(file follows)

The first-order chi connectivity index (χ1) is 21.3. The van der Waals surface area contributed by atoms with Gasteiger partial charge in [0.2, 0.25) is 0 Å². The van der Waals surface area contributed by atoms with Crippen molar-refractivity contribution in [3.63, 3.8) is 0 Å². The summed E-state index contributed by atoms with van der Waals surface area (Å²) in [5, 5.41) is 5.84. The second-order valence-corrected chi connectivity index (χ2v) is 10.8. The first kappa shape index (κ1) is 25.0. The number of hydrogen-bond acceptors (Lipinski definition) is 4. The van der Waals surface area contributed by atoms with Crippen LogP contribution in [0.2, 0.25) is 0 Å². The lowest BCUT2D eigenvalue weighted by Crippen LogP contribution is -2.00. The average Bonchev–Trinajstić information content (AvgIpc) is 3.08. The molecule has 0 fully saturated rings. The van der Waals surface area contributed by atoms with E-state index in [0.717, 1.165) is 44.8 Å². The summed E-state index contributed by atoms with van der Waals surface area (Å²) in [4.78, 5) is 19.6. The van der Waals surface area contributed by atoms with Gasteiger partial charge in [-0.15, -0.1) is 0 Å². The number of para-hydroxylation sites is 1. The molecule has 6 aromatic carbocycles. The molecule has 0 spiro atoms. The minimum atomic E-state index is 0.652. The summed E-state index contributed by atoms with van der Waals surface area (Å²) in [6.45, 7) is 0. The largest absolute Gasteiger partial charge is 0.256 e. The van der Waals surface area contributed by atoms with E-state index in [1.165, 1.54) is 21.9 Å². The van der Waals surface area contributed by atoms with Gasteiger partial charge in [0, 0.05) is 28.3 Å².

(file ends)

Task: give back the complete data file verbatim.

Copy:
The first-order chi connectivity index (χ1) is 21.3. The van der Waals surface area contributed by atoms with Gasteiger partial charge in [0.2, 0.25) is 0 Å². The van der Waals surface area contributed by atoms with Crippen molar-refractivity contribution in [3.63, 3.8) is 0 Å². The summed E-state index contributed by atoms with van der Waals surface area (Å²) in [5, 5.41) is 5.84. The second-order valence-corrected chi connectivity index (χ2v) is 10.8. The first kappa shape index (κ1) is 25.0. The number of hydrogen-bond acceptors (Lipinski definition) is 4. The van der Waals surface area contributed by atoms with Crippen LogP contribution in [0.2, 0.25) is 0 Å². The lowest BCUT2D eigenvalue weighted by Crippen LogP contribution is -2.00. The average Bonchev–Trinajstić information content (AvgIpc) is 3.08. The molecule has 0 fully saturated rings. The van der Waals surface area contributed by atoms with E-state index in [0.717, 1.165) is 44.8 Å². The summed E-state index contributed by atoms with van der Waals surface area (Å²) in [4.78, 5) is 19.6. The van der Waals surface area contributed by atoms with Gasteiger partial charge in [-0.15, -0.1) is 0 Å². The number of para-hydroxylation sites is 1. The molecule has 6 aromatic carbocycles. The molecule has 0 spiro atoms. The minimum atomic E-state index is 0.652. The summed E-state index contributed by atoms with van der Waals surface area (Å²) in [6.45, 7) is 0. The largest absolute Gasteiger partial charge is 0.256 e. The van der Waals surface area contributed by atoms with E-state index in [1.165, 1.54) is 21.9 Å². The van der Waals surface area contributed by atoms with Gasteiger partial charge in [0, 0.05) is 28.3 Å².